Scottish Titles of the Prince of Wales

Scottish Titles of the Prince of Wales

In 1469, the Parliament of Scotland passed an Act setting down which titles would be traditionally inherited by the heir to the throne of Scotland. These titles are all now non-feudal and are:

Duke of Rothesay 

This title is traditionally used by The Prince of Wales when in Scotland, to signify that Scotland was a separate country until 1707 when it became part of the United Kingdom. It was first conferred in 1398 by Robert III, King of the Scots, on his son David. Since 1603, this title has traditionally descended alongside the Dukedom of Cornwall. 

Earl of Carrick 

This title is not actively used by The Prince of Wales. It was created in 1138 and was the title held by the ruler of Carrick (South Ayrshire). Created by William, The Lion (ca 1142-1214), who was the King of Scots between 1165 and 1214, the first holder of the title was Duncan who held it until his death in 1250. His father and uncle, son of the Prince or Lord of Galloway, were in conflict with William, The Lion and, as a result, Duncan was taken hostage by Henry II of England. He was held captive in England for nearly a decade and returned home expecting to succeed to the Galloway lands. It was not to be. Instead, he was granted Carrick and became its Earl or Mormaer (the Gaelic name for a regional ruler, who was ranked above the Chieftan but second only to the King of the Scots).  

Baron of Renfrew 

This title was first used by the heir apparent to the throne of Scotland in about 1404. It was first held by David, son of Robert III, King of the Scots, in 1398. David was a direct ancestor of the first Great Steward of Scotland, Walter Fitz Alan.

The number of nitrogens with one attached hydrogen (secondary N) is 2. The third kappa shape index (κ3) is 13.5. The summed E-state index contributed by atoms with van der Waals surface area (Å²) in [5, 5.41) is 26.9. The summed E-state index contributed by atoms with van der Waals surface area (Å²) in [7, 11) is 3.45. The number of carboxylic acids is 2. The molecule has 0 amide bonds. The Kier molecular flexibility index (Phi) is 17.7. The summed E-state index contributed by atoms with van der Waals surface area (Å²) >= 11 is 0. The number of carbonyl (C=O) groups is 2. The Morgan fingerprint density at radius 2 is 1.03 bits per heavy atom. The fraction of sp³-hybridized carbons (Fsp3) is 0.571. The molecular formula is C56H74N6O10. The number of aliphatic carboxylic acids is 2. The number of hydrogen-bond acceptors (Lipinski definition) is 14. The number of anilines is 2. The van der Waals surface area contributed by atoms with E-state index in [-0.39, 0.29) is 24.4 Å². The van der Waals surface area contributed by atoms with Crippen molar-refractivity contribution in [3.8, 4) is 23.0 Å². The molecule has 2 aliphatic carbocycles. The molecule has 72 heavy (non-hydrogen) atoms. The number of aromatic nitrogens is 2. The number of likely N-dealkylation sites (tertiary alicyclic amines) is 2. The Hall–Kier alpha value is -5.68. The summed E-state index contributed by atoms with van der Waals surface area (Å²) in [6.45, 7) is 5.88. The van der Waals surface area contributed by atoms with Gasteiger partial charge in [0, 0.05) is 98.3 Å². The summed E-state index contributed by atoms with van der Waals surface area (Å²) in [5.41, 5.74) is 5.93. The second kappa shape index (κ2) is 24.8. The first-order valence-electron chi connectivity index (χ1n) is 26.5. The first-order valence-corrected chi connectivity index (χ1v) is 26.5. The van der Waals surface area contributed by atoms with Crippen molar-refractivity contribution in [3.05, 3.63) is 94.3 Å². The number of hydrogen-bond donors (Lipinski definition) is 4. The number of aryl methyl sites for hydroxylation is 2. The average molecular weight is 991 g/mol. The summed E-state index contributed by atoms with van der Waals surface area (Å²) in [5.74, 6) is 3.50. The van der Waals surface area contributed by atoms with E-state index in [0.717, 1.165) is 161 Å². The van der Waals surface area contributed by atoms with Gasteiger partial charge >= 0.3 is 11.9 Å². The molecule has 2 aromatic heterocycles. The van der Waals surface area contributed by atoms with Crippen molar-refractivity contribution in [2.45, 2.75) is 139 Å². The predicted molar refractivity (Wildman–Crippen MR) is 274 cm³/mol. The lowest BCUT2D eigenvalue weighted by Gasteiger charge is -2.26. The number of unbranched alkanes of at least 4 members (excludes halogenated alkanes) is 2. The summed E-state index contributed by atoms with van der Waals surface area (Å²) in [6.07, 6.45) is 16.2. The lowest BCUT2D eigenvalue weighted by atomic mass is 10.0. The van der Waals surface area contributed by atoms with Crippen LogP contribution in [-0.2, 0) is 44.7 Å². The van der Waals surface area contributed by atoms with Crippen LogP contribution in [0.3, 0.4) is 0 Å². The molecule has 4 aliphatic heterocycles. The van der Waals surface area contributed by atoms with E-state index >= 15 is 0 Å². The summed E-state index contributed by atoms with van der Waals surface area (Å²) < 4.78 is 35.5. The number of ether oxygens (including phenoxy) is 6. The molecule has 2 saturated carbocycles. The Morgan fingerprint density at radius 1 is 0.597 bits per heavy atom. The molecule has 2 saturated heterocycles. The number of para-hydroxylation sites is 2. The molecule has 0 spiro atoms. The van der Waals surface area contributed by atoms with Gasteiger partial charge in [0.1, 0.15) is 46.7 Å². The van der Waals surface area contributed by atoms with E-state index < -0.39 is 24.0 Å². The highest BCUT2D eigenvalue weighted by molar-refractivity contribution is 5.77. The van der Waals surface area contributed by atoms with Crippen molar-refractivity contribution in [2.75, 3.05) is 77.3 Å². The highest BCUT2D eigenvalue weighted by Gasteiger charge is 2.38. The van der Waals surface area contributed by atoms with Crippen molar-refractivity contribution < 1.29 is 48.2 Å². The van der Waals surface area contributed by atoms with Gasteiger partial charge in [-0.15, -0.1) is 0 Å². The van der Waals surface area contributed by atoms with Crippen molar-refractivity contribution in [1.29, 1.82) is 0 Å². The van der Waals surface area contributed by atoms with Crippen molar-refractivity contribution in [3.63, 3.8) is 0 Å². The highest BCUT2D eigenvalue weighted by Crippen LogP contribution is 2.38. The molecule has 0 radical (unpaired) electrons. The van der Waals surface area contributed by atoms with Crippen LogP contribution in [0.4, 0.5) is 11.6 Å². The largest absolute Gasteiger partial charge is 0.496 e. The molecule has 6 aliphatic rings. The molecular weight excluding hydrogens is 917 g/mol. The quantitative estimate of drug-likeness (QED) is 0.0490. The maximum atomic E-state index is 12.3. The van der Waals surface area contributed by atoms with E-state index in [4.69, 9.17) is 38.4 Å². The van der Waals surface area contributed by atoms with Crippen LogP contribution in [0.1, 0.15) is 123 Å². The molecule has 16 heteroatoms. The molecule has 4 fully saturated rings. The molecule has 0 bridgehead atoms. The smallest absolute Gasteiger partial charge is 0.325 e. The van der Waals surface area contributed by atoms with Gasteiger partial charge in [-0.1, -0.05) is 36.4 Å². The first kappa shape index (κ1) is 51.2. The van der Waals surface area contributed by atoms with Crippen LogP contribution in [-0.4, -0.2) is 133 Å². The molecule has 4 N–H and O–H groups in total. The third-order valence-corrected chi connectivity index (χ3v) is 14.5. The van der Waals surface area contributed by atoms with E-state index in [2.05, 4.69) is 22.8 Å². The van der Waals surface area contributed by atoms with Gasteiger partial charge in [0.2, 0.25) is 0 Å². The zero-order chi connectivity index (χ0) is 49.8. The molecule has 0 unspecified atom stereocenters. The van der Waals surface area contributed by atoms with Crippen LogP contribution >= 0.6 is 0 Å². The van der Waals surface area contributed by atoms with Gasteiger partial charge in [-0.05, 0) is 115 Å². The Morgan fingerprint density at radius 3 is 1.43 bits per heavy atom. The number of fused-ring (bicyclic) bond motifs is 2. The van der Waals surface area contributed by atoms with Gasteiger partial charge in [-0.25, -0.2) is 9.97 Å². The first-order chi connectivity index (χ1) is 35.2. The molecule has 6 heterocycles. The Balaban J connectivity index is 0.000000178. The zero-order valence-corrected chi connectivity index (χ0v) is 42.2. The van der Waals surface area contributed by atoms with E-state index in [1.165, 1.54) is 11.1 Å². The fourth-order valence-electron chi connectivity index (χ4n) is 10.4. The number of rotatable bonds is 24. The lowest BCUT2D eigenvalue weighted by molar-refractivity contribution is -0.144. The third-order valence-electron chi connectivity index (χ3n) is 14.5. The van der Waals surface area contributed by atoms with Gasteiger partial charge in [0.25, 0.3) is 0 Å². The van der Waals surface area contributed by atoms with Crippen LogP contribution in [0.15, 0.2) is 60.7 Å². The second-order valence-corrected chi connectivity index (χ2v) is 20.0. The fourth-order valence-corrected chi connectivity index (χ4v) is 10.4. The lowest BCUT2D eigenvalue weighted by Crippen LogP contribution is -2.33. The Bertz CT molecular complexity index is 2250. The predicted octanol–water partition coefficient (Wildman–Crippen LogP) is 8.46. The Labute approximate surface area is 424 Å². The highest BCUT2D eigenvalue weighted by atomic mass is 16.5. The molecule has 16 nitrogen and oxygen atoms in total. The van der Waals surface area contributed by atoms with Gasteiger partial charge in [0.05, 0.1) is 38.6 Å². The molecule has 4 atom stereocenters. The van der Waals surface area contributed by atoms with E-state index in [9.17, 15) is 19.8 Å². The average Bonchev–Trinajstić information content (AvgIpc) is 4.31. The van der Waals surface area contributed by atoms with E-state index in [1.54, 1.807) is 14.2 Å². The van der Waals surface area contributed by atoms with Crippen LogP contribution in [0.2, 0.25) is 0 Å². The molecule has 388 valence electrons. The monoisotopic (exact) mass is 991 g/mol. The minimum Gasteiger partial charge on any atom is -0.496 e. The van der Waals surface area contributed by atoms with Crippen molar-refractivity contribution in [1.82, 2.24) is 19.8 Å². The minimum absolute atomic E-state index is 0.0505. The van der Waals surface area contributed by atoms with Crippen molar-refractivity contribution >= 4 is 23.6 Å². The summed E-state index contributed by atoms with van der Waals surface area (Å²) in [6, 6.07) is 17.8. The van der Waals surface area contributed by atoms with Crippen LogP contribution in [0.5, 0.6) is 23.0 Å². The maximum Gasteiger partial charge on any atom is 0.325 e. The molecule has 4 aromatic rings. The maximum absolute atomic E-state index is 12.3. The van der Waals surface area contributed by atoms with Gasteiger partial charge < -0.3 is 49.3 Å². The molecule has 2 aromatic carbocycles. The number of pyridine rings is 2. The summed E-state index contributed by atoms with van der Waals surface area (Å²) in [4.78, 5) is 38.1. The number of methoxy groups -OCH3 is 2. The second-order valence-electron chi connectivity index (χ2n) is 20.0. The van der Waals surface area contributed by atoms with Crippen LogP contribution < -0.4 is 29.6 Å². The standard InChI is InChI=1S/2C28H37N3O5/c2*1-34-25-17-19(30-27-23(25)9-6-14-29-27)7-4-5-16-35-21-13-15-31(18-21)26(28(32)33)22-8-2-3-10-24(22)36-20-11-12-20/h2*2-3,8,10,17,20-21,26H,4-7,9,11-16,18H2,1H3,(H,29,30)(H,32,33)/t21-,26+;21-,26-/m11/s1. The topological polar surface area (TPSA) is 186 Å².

In 1991, the House of Lords declared, after many years of confusion over the status of this title, that:

‘The Barony of Renfrew is not a peerage … [but] a feudal or minor barony of Scotland.’ 

Lord of the Isles 

This is an ancient title held by the rulers of the Western Isles (Outer Hebrides) as vassals (holders of land by feudal tenure on conditions of homage and allegiance) of the King of Scotland. At the time, the kingdom or lordship held by the Lord of the Isles was largely independent from the rest of Scotland. This changed in 1493 when the western isles were annexed into mainland Scotland. At the same time, the lordship of the Isles was siezed by James IV of Scotland. 

Prince and Great Steward of Scotland 

The hereditary office of Great or High Steward of Scotland dates from the 12th century and was an officer who controlled the domestic affairs of the royal household. The first Great Steward of Scotland was Walter Fitz Alan (ca 1106-1177) who entered the employ of David I, King of Scotland, in about 1136, becoming Steward in about 1150. Walter was Steward to two further Scottish Kings: Malcolm IV and William I. He was succeeded in the role by his son, Alan Fitz Walter and the office was held by descendants of Walter Fitz Alan until the sixteenth century. It was Walter’s grandson who adopted the patronymic of Steward or Stewart, and the seventh holder of the office, Robert Stewart, became Robert II, King of Scotland in 1371. 

Image, Top: Edward VI as a Child by Hans Holbein the Younger, probably 1538


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